As I rode down last night about six, I saw a sight I must try to tell you of.  In front of me, right over the top of the forest into which I was descending was a vast cloud.  The front of it accurately represented the somewhat rugged, long-nosed, and beetle-browed profile of a man, crowned by a huge Kalmuck cap; the flesh part was of a heavenly pink, the cap, the moustache, the eyebrows were of a bluish gray; to see this with its childish exactitude of design and colour, and hugeness of scale—it covered at least 25°—held me spellbound.  As I continued to gaze, the expression began to change; he had the exact air of closing one eye, dropping his jaw, and drawing down his nose; had the thing not been so imposing, I could have smiled; and then almost in a moment, a shoulder of leaden-coloured bank drove in front and blotted it.  My attention spread to the rest of the cloud, and it was a thing to worship.  It rose from the horizon, and its top was within thirty degrees of the zenith; the lower parts were like a glacier in shadow, varying from dark indigo to a clouded white in exquisite gradations.  The sky behind, so far as I could see, was all of a blue already enriched and darkened by the night, for the hill had what lingered of the sunset.  But the top of my Titanic cloud flamed in broad sunlight, with the most excellent softness and brightness of fire and jewels, enlightening all the world.  It must have been far higher than Mount Everest, and its glory, as I gazed up at it out of the night, was beyond wonder.  Close by rode the little crescent moon; and right over its western horn, a great planet of about equal lustre with itself.  The dark woods below were shrill with that noisy business of the birds’ evening worship.  When I returned, after eight, the moon was near down; she seemed little brighter than before, but now that the cloud no longer played its part of a nocturnal sun, we could see that sight, so rare with us at home that it was counted a portent, so customary in the tropics, of the dark sphere with its little gilt band upon the belly.  The planet had been setting faster, and was now below the crescent.  They were still of an equal brightness.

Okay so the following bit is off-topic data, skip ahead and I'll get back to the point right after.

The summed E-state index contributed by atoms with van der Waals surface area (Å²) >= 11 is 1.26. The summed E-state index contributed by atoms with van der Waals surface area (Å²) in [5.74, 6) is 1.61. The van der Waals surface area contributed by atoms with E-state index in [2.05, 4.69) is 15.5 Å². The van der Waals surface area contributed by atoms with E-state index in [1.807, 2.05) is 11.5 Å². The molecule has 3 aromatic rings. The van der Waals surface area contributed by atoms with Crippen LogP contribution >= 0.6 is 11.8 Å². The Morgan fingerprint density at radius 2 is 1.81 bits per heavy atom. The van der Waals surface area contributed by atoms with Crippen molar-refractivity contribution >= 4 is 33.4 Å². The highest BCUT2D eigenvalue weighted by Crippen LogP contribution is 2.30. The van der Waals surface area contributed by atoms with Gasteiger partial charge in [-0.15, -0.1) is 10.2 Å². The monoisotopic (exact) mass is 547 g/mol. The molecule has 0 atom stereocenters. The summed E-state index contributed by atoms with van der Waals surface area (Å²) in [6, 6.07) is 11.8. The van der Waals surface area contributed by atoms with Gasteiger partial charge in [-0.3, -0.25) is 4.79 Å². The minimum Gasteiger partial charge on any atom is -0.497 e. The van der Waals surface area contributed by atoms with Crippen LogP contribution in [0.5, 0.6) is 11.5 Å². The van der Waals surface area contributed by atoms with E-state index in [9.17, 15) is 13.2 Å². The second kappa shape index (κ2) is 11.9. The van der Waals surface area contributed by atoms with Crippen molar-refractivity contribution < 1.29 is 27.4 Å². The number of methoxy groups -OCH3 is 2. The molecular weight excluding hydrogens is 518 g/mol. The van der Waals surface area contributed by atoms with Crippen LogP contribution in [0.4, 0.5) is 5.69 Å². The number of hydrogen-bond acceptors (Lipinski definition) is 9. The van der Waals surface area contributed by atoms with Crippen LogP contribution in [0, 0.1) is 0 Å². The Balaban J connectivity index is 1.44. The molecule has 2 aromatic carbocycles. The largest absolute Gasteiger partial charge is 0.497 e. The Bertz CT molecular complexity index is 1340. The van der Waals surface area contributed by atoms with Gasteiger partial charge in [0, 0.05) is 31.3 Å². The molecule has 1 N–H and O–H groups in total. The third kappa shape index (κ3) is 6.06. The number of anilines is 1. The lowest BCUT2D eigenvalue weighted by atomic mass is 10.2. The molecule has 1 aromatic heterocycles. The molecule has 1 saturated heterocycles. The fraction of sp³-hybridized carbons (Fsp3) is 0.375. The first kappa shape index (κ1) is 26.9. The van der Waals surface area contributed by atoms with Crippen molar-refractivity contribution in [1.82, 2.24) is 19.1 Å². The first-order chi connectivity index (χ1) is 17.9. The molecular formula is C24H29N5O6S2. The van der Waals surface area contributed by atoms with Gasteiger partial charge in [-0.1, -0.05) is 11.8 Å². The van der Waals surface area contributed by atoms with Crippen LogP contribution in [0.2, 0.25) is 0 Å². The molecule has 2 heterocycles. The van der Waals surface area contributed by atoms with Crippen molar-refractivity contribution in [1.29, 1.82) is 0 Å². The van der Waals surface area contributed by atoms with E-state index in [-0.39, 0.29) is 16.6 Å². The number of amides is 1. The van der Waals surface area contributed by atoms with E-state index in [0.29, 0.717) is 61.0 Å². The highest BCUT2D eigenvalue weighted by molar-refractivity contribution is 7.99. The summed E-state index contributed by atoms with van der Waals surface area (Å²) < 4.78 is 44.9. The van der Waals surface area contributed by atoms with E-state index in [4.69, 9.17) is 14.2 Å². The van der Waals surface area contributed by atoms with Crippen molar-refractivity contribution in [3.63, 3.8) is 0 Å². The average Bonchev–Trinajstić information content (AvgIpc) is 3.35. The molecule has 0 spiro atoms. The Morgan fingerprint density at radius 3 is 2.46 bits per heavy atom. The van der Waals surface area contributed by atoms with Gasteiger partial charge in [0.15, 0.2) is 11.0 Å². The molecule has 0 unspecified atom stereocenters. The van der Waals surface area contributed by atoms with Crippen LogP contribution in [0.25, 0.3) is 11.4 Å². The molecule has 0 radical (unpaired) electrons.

I could not resist trying to reproduce this in words, as a specimen of these incredibly beautiful and imposing meteors of the tropic sky that make so much of my pleasure here; though a ship’s deck is the place to enjoy them.  O what awful scenery, from a ship’s deck, in the tropics!  People talk about the Alps, but the clouds of the trade wind are alone for sublimity.

I could easily come up with another half dozen passages that impressed me. And I am all the more impressed becau8se today is my father’s birthday. Were he still alive, he would be 108 years old. But, alas, he died at the age of 74—which, to be precise, is my present age—a fact which makes me ever more conscious of my own mortality.